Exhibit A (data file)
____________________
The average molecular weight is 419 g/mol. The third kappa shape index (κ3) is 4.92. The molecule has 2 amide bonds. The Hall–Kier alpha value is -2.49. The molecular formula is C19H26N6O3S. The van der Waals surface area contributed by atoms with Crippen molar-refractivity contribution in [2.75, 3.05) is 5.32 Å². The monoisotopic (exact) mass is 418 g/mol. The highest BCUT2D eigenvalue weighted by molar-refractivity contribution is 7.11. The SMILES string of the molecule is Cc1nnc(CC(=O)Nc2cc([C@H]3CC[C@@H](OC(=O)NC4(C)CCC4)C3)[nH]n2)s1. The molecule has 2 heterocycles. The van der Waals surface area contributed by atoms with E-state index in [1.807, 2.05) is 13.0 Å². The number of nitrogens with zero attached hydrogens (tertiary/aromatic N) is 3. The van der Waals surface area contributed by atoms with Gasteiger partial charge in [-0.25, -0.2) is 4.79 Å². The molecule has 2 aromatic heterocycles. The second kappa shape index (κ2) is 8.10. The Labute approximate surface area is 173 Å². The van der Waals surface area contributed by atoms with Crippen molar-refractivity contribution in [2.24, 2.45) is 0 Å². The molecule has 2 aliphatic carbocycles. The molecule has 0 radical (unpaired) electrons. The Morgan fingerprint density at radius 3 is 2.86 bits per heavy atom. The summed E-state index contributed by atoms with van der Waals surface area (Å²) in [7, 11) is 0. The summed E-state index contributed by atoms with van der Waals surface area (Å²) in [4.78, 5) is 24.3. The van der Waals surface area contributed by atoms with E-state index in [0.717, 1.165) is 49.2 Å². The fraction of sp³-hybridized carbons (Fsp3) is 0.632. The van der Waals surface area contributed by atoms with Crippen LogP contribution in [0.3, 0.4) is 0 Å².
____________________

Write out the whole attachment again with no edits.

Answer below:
The average molecular weight is 419 g/mol. The third kappa shape index (κ3) is 4.92. The molecule has 2 amide bonds. The Hall–Kier alpha value is -2.49. The molecular formula is C19H26N6O3S. The van der Waals surface area contributed by atoms with Crippen molar-refractivity contribution in [2.75, 3.05) is 5.32 Å². The monoisotopic (exact) mass is 418 g/mol. The highest BCUT2D eigenvalue weighted by molar-refractivity contribution is 7.11. The SMILES string of the molecule is Cc1nnc(CC(=O)Nc2cc([C@H]3CC[C@@H](OC(=O)NC4(C)CCC4)C3)[nH]n2)s1. The molecule has 2 heterocycles. The van der Waals surface area contributed by atoms with E-state index in [1.807, 2.05) is 13.0 Å². The number of nitrogens with zero attached hydrogens (tertiary/aromatic N) is 3. The van der Waals surface area contributed by atoms with Gasteiger partial charge in [-0.25, -0.2) is 4.79 Å². The molecule has 2 aromatic heterocycles. The second kappa shape index (κ2) is 8.10. The Labute approximate surface area is 173 Å². The van der Waals surface area contributed by atoms with Crippen molar-refractivity contribution in [2.24, 2.45) is 0 Å². The molecule has 2 aliphatic carbocycles. The molecule has 0 radical (unpaired) electrons. The Morgan fingerprint density at radius 3 is 2.86 bits per heavy atom. The summed E-state index contributed by atoms with van der Waals surface area (Å²) in [7, 11) is 0. The summed E-state index contributed by atoms with van der Waals surface area (Å²) in [4.78, 5) is 24.3. The van der Waals surface area contributed by atoms with E-state index in [0.717, 1.165) is 49.2 Å². The fraction of sp³-hybridized carbons (Fsp3) is 0.632. The van der Waals surface area contributed by atoms with Crippen LogP contribution in [0.3, 0.4) is 0 Å².